Adam Gowland Written by

Google Steps Up - The Accelerated Mobile Pages Project

Posted on 13th November, 2015 in Development, Digital

Mobile: the outgoing, ubiquitous sibling of desktop. Mobile is a mover and a shaker. There’s a limitless possibility to the variety of websites loaded on the go, but sometimes Mobile can be a little slow. While we have forgiven this youthful attitude in the past, it is time mobile got up to speed and started keeping pace with today’s expectations of user experience.

Why does mobile speed matter?

Mobile speed matters because users matter. And users have short attention spans. Users don’t understand the limitations mobile has, such as unreliable 3G connections when trying to load pages and you’ll have trouble eliciting sympathy from a user that can’t access the information that they need. 

Page views from mobile will only grow as smartphones and tablets become more sophisticated and widely used. Mobile page speed will need practical solutions to keep users satisfied with the browsers on their phones. Developers can only work with what they are given, which is where browsers can step in to innovate and provide developers with a better platform on which to develop the mobile web.

What has been done so far?

At the start of 2014 I wrote about Google's attempt to speed up mobile web browsing via a Chrome update. This update essentially proxied the web, compressed it, and then served it up to your mobile device. Apart from the announcement of an extension for Chrome on the desktop achieving the same thing a year later, it’s been incredibly quiet.

A low point was the Verge's article, "The mobile web sucks" which makes a number of solid points. If only the Verge's website wasn't a perfect example of the very issues it was trying to raise. The article depressingly loads more than 50 javascript files into a single page load, most of which is unavoidably necessary advertising and tracking.

Google have realized the Chrome update mentioned above didn't achieve what it was set out to do. The mobile browsing experience hasn't improved from a speed perspective. Its latest effort on the same topic is the Accelerated Mobile Pages Project.

It immediately gained more traction in the press for a number of reasons; possibly because it is open source, it isn't locked into Chrome, or because of the high profile websites (Daily Mail, New York Times, BBC) who have already expressed an interest.

The early adopters tend to be the big hitters, like the BBC and the Guardian, who already deliver a good mobile experience.

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So what is Accelerated Mobile Pages?

In short, it is a stripped down, cruft-free version of the web. A number of HTML tags aren't allowed and the emphasis is very much on performance. Many have suggested its the new "m" - remember when many websites when down the separate mobile website route?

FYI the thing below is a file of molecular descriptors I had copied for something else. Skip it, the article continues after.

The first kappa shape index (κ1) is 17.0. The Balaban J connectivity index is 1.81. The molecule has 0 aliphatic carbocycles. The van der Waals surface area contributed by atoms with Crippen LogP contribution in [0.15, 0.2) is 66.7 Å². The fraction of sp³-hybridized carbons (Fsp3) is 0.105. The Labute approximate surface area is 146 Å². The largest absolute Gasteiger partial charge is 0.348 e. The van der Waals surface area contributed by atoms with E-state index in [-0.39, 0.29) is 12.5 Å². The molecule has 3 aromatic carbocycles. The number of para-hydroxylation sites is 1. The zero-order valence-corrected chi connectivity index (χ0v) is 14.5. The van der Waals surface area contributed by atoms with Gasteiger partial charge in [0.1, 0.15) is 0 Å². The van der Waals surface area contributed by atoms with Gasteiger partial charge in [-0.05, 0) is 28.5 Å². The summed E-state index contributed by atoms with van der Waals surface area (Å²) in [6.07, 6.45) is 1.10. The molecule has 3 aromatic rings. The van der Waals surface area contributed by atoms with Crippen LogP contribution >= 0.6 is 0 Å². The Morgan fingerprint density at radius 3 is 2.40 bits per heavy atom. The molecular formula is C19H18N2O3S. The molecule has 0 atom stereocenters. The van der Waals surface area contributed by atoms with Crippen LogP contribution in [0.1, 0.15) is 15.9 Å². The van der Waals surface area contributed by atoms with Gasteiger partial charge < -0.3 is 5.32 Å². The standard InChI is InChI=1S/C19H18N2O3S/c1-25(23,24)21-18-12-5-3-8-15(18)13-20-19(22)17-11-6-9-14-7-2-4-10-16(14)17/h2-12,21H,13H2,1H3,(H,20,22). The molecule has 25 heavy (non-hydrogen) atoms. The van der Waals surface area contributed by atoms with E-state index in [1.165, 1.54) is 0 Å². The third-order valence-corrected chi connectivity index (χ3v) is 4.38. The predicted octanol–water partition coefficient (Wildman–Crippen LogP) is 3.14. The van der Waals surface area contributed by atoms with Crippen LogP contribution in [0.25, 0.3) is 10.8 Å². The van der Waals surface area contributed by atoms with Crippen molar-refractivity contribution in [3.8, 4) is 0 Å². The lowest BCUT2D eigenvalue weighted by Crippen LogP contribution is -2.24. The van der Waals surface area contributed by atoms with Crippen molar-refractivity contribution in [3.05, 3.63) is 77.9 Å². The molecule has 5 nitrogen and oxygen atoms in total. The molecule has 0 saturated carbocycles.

The Guardian suggests that Google's motives around AMP may not be entirely pure. The arrival of Apple News and Facebook’s Instant Article cut Google out of the advertising loop. Is this simply Google’s attempt to keep up and hold their own?

At Cargo we've had a go at producing an AMP page our self, the results can be seen here:  https://www.cargocreative.co.uk/cargo-blog-amp.html

The experience of putting the page together wasn't dramatically different, a couple of different tags here and there, a bit more inline styling than we are used to or would prefer. We noticed a 90% decrease in requests and a page load that is 3 times faster.

What does this mean going forward?

The early adopters tend to be the big hitters, like the BBC and the Guardian, who already deliver a good mobile experience. Their adoption of AMP pages is likely to see a 20-30% reduction is page loads, which is still an impressive and worthwhile task. Yet, it could cause a greater gap in mobile experience, causing late adopters to lag even further behind. 

While their approval could be gold for AMP, if the main offenders (who are likely to see 80%+ reductions) don't sign up then it could be argued it’s largely a case of preaching to the converted. If they cared about user experience, they would already be doing something about load speed and the joy of AMP may turn into another relic of the web.

Will Google actually get rid of the Chrome functionality and reduce bloat on its web browser? The optimistic among us would say yes but as we saw with last year’s iteration of the Chrome browser, we will have to wait and see.

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